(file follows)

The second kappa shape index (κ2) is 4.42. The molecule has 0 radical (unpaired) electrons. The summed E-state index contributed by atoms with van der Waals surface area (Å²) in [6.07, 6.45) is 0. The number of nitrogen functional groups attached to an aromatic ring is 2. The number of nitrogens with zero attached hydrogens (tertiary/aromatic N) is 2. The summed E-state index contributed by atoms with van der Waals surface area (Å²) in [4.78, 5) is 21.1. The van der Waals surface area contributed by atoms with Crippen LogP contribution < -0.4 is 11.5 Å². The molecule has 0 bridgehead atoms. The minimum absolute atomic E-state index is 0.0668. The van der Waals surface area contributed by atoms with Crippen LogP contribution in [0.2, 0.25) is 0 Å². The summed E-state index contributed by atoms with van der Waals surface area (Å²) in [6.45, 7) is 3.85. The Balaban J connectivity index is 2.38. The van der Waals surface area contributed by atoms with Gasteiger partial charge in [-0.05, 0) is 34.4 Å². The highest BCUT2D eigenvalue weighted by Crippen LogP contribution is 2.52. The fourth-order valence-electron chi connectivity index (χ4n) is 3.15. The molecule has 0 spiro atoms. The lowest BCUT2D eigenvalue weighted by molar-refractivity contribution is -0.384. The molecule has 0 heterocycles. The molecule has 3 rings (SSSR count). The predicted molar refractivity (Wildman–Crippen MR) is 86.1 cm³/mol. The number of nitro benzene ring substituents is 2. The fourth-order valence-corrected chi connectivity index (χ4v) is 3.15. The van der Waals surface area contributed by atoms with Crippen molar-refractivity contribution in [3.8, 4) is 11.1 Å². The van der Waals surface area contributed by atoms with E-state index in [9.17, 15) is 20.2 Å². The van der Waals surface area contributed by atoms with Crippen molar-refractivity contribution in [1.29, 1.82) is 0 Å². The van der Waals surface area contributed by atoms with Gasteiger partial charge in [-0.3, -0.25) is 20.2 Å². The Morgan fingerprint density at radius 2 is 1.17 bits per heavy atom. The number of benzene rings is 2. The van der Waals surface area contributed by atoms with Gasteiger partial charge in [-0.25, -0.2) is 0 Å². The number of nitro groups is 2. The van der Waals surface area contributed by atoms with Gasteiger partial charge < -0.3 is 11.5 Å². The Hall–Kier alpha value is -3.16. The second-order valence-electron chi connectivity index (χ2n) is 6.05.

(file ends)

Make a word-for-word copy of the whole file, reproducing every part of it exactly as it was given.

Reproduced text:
The second kappa shape index (κ2) is 4.42. The molecule has 0 radical (unpaired) electrons. The summed E-state index contributed by atoms with van der Waals surface area (Å²) in [6.07, 6.45) is 0. The number of nitrogen functional groups attached to an aromatic ring is 2. The number of nitrogens with zero attached hydrogens (tertiary/aromatic N) is 2. The summed E-state index contributed by atoms with van der Waals surface area (Å²) in [4.78, 5) is 21.1. The van der Waals surface area contributed by atoms with Crippen LogP contribution < -0.4 is 11.5 Å². The molecule has 0 bridgehead atoms. The minimum absolute atomic E-state index is 0.0668. The van der Waals surface area contributed by atoms with Crippen LogP contribution in [0.2, 0.25) is 0 Å². The summed E-state index contributed by atoms with van der Waals surface area (Å²) in [6.45, 7) is 3.85. The Balaban J connectivity index is 2.38. The van der Waals surface area contributed by atoms with Gasteiger partial charge in [-0.05, 0) is 34.4 Å². The highest BCUT2D eigenvalue weighted by Crippen LogP contribution is 2.52. The fourth-order valence-electron chi connectivity index (χ4n) is 3.15. The molecule has 0 spiro atoms. The lowest BCUT2D eigenvalue weighted by molar-refractivity contribution is -0.384. The molecule has 0 heterocycles. The molecule has 3 rings (SSSR count). The predicted molar refractivity (Wildman–Crippen MR) is 86.1 cm³/mol. The number of nitro benzene ring substituents is 2. The fourth-order valence-corrected chi connectivity index (χ4v) is 3.15. The van der Waals surface area contributed by atoms with Crippen molar-refractivity contribution in [3.8, 4) is 11.1 Å². The van der Waals surface area contributed by atoms with E-state index in [9.17, 15) is 20.2 Å². The van der Waals surface area contributed by atoms with Crippen molar-refractivity contribution in [1.29, 1.82) is 0 Å². The van der Waals surface area contributed by atoms with Gasteiger partial charge in [-0.3, -0.25) is 20.2 Å². The Morgan fingerprint density at radius 2 is 1.17 bits per heavy atom. The number of benzene rings is 2. The van der Waals surface area contributed by atoms with Gasteiger partial charge in [-0.25, -0.2) is 0 Å². The number of nitro groups is 2. The van der Waals surface area contributed by atoms with Gasteiger partial charge < -0.3 is 11.5 Å². The Hall–Kier alpha value is -3.16. The second-order valence-electron chi connectivity index (χ2n) is 6.05.